Alerts

SEC Finalizes Amendments To Simplify Financial Disclosures Regarding Acquisitions and Dispositions of Businesses

Alerts / June 4, 2020

On May 21, the U.S. Securities and Exchange Commission (SEC) voted to adopt amendments, available here, to its rules and forms to assist companies in determining whether an acquired or disposed business is significant and to improve the disclosure requirements for financial statements relating to the acquisition or disposition of a business. Specifically, the SEC amended the financial disclosure requirements in Rule 3-05 (Financial Statements of Businesses Acquired or to Be Acquired), Rule 3-14 (Special Instructions for Real Estate Operations to Be Acquired) and Article 11 (Pro Forma Financial Information) of Regulation S-X, as well as related rules and forms. The SEC also adopted both new Rule 6-11 of Regulation S-X and amendments to Form N-14 for financial reporting of acquisitions involving investment companies. According to the SEC, these amendments will “improve for investors the financial information about acquired or disposed businesses, facilitate more timely access to capital and reduce the complexity and costs to prepare the disclosure.”

The final amendments, which are substantially similar to the amendments proposed by the SEC on May 3, 2019, become effective on Jan. 1, 2021. Any acquisitions and dispositions of businesses that are probable or consummated after that date must be evaluated for significance using the final amendments. The SEC will permit voluntary early compliance with the final amendments as long as the company electing such early compliance applies the final amendments in their entirety from the date of such early compliance.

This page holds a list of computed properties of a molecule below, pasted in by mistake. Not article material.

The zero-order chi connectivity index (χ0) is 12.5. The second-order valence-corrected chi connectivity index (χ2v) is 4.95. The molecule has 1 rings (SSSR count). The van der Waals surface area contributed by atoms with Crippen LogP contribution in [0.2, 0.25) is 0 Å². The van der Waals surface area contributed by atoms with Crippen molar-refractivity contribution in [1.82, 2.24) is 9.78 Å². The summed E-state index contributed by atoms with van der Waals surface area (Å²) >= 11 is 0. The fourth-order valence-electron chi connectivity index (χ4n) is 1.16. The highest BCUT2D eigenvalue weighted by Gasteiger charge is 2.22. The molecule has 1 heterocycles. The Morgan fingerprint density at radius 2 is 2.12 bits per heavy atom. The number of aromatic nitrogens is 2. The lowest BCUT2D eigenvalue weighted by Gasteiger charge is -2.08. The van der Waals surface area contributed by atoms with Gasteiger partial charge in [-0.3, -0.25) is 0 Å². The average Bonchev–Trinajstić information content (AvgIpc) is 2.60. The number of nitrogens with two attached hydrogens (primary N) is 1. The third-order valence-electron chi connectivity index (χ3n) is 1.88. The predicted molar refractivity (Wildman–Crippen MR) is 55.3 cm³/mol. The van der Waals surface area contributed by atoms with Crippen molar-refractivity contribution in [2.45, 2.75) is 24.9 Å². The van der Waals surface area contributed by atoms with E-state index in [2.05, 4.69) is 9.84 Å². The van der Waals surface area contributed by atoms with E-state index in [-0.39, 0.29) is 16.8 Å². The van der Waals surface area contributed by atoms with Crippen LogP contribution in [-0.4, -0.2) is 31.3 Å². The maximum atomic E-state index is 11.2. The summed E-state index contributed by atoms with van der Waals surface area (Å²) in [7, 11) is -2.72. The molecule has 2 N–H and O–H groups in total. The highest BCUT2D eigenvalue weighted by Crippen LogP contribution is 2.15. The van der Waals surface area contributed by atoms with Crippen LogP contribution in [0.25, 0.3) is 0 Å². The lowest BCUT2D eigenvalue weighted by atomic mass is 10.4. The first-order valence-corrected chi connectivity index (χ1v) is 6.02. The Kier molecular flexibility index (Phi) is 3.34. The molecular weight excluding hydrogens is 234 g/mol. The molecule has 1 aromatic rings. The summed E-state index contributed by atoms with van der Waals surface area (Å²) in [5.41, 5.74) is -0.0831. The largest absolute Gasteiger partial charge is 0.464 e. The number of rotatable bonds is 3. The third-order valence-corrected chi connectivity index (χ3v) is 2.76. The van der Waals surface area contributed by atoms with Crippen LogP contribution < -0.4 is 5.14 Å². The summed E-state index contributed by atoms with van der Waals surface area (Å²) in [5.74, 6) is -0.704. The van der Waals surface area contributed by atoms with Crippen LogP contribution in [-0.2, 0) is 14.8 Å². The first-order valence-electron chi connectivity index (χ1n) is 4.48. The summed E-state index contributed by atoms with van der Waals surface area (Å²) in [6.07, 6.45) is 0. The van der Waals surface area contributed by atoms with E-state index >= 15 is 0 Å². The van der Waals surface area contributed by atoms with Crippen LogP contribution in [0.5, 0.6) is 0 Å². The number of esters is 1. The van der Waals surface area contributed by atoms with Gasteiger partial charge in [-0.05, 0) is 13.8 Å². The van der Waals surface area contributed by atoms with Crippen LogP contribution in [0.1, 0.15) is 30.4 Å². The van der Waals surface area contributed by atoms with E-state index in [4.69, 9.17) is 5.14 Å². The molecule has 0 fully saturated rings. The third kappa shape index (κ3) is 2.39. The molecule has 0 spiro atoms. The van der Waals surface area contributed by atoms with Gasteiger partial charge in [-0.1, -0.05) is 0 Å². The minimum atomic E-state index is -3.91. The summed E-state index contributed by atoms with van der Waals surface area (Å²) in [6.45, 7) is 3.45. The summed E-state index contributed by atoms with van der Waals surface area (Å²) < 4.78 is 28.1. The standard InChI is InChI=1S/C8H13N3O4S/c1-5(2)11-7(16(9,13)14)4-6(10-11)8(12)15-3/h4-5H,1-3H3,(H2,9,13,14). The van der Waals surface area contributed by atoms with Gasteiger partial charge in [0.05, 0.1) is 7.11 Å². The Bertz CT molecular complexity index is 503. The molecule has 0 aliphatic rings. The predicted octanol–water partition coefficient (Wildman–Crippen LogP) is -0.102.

Background

Under Rule 3-05, when a company acquires a significant business other than a real estate operation, the acquiring company must provide separate audited annual and unaudited interim pre-acquisition financial statements for the acquired business. The number of years of financial information that must be provided depends on the relative significance of the acquisition to the acquiring company. Whether an acquisition is significant under Rule 3-05 is determined by applying the investment, income and asset tests provided in the “significant subsidiary” definition in Rule 1-02(w) of Regulation S-X. Similarly, with respect to real estate operations, Rule 3-14 requires a company that has acquired a significant real estate operation to file financial statements with respect to such acquired operation.

Article 11 also generally requires companies to file unaudited pro forma financial information showing the impact of the acquisition or disposition to the acquiring company’s balance sheet and income statements.

The required financial statements and pro forma financial information generally must be filed within 75 days after consummation of the acquisition under Form 8-K and (for non-real estate acquisitions) in certain registration statements and proxy statements.

Summary of Final Amendments

Acquired Business Financial Statements Generally

Significance Tests

The final amendments revise the tests that are used to determine the significance of a business acquisition or disposition by modifying the investment test and the income test. The SEC intends the final amendments to more accurately reflect the relative significance to the acquiring company of the acquired business and to reduce anomalous results in the application of the definition of significant subsidiary. The final amendments leave the asset test substantively unchanged.